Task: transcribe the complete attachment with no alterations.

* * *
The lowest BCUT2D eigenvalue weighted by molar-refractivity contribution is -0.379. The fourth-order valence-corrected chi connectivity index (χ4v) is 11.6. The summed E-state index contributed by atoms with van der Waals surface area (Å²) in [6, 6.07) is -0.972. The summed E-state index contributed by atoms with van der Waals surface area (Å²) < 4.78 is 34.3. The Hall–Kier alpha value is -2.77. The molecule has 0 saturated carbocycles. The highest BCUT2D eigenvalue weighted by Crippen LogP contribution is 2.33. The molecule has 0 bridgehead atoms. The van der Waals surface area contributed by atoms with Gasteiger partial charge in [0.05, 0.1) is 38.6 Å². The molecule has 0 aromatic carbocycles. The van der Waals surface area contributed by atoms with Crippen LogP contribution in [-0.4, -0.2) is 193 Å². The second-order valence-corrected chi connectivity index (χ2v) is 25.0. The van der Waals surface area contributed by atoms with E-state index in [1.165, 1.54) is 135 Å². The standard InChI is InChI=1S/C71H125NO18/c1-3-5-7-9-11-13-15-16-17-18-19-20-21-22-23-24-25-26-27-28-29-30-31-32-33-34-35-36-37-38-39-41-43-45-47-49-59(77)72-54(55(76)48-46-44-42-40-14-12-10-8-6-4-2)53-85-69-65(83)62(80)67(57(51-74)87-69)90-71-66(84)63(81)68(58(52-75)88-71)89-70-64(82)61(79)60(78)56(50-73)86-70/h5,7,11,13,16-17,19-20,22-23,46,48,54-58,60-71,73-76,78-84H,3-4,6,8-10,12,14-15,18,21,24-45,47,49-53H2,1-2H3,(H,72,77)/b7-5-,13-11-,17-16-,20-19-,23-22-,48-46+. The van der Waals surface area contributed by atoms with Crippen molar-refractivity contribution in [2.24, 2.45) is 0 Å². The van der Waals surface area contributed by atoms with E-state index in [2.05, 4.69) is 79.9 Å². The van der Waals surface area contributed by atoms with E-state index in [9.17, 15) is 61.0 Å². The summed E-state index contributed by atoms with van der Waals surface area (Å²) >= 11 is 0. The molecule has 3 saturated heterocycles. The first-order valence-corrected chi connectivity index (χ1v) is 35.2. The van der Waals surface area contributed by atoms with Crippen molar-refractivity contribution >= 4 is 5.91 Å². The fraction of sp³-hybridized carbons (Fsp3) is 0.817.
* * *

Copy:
The lowest BCUT2D eigenvalue weighted by molar-refractivity contribution is -0.379. The fourth-order valence-corrected chi connectivity index (χ4v) is 11.6. The summed E-state index contributed by atoms with van der Waals surface area (Å²) in [6, 6.07) is -0.972. The summed E-state index contributed by atoms with van der Waals surface area (Å²) < 4.78 is 34.3. The Hall–Kier alpha value is -2.77. The molecule has 0 saturated carbocycles. The highest BCUT2D eigenvalue weighted by Crippen LogP contribution is 2.33. The molecule has 0 bridgehead atoms. The van der Waals surface area contributed by atoms with Gasteiger partial charge in [0.05, 0.1) is 38.6 Å². The molecule has 0 aromatic carbocycles. The van der Waals surface area contributed by atoms with Crippen LogP contribution in [-0.4, -0.2) is 193 Å². The second-order valence-corrected chi connectivity index (χ2v) is 25.0. The van der Waals surface area contributed by atoms with E-state index in [1.165, 1.54) is 135 Å². The standard InChI is InChI=1S/C71H125NO18/c1-3-5-7-9-11-13-15-16-17-18-19-20-21-22-23-24-25-26-27-28-29-30-31-32-33-34-35-36-37-38-39-41-43-45-47-49-59(77)72-54(55(76)48-46-44-42-40-14-12-10-8-6-4-2)53-85-69-65(83)62(80)67(57(51-74)87-69)90-71-66(84)63(81)68(58(52-75)88-71)89-70-64(82)61(79)60(78)56(50-73)86-70/h5,7,11,13,16-17,19-20,22-23,46,48,54-58,60-71,73-76,78-84H,3-4,6,8-10,12,14-15,18,21,24-45,47,49-53H2,1-2H3,(H,72,77)/b7-5-,13-11-,17-16-,20-19-,23-22-,48-46+. The van der Waals surface area contributed by atoms with Crippen molar-refractivity contribution in [2.24, 2.45) is 0 Å². The van der Waals surface area contributed by atoms with E-state index in [2.05, 4.69) is 79.9 Å². The van der Waals surface area contributed by atoms with E-state index in [9.17, 15) is 61.0 Å². The summed E-state index contributed by atoms with van der Waals surface area (Å²) >= 11 is 0. The molecule has 3 saturated heterocycles. The first-order valence-corrected chi connectivity index (χ1v) is 35.2. The van der Waals surface area contributed by atoms with Crippen molar-refractivity contribution >= 4 is 5.91 Å². The fraction of sp³-hybridized carbons (Fsp3) is 0.817.